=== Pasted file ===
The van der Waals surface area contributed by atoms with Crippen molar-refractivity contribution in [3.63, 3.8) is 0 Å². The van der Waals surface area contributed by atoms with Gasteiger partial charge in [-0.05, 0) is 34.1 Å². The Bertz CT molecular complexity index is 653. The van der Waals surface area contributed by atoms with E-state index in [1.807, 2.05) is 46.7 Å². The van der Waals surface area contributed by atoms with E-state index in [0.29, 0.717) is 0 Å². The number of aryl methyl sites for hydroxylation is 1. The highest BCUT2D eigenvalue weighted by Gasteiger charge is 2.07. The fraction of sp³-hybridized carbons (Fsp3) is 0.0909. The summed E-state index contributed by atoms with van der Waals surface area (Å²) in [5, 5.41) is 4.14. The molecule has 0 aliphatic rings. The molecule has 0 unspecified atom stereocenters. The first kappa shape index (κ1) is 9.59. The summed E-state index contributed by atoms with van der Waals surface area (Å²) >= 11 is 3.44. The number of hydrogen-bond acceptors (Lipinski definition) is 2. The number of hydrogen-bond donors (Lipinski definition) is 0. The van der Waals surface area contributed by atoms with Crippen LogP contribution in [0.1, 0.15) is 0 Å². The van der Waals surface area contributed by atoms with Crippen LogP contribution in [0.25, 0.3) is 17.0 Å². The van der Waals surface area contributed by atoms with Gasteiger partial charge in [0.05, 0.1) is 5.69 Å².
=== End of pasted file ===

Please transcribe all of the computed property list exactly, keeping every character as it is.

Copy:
The van der Waals surface area contributed by atoms with Crippen molar-refractivity contribution in [3.63, 3.8) is 0 Å². The van der Waals surface area contributed by atoms with Gasteiger partial charge in [-0.05, 0) is 34.1 Å². The Bertz CT molecular complexity index is 653. The van der Waals surface area contributed by atoms with E-state index in [1.807, 2.05) is 46.7 Å². The van der Waals surface area contributed by atoms with E-state index in [0.29, 0.717) is 0 Å². The number of aryl methyl sites for hydroxylation is 1. The highest BCUT2D eigenvalue weighted by Gasteiger charge is 2.07. The fraction of sp³-hybridized carbons (Fsp3) is 0.0909. The summed E-state index contributed by atoms with van der Waals surface area (Å²) in [5, 5.41) is 4.14. The molecule has 0 aliphatic rings. The molecule has 0 unspecified atom stereocenters. The first kappa shape index (κ1) is 9.59. The summed E-state index contributed by atoms with van der Waals surface area (Å²) >= 11 is 3.44. The number of hydrogen-bond acceptors (Lipinski definition) is 2. The number of hydrogen-bond donors (Lipinski definition) is 0. The van der Waals surface area contributed by atoms with Crippen LogP contribution in [0.1, 0.15) is 0 Å². The van der Waals surface area contributed by atoms with Crippen LogP contribution in [0.25, 0.3) is 17.0 Å². The van der Waals surface area contributed by atoms with Gasteiger partial charge in [0.05, 0.1) is 5.69 Å².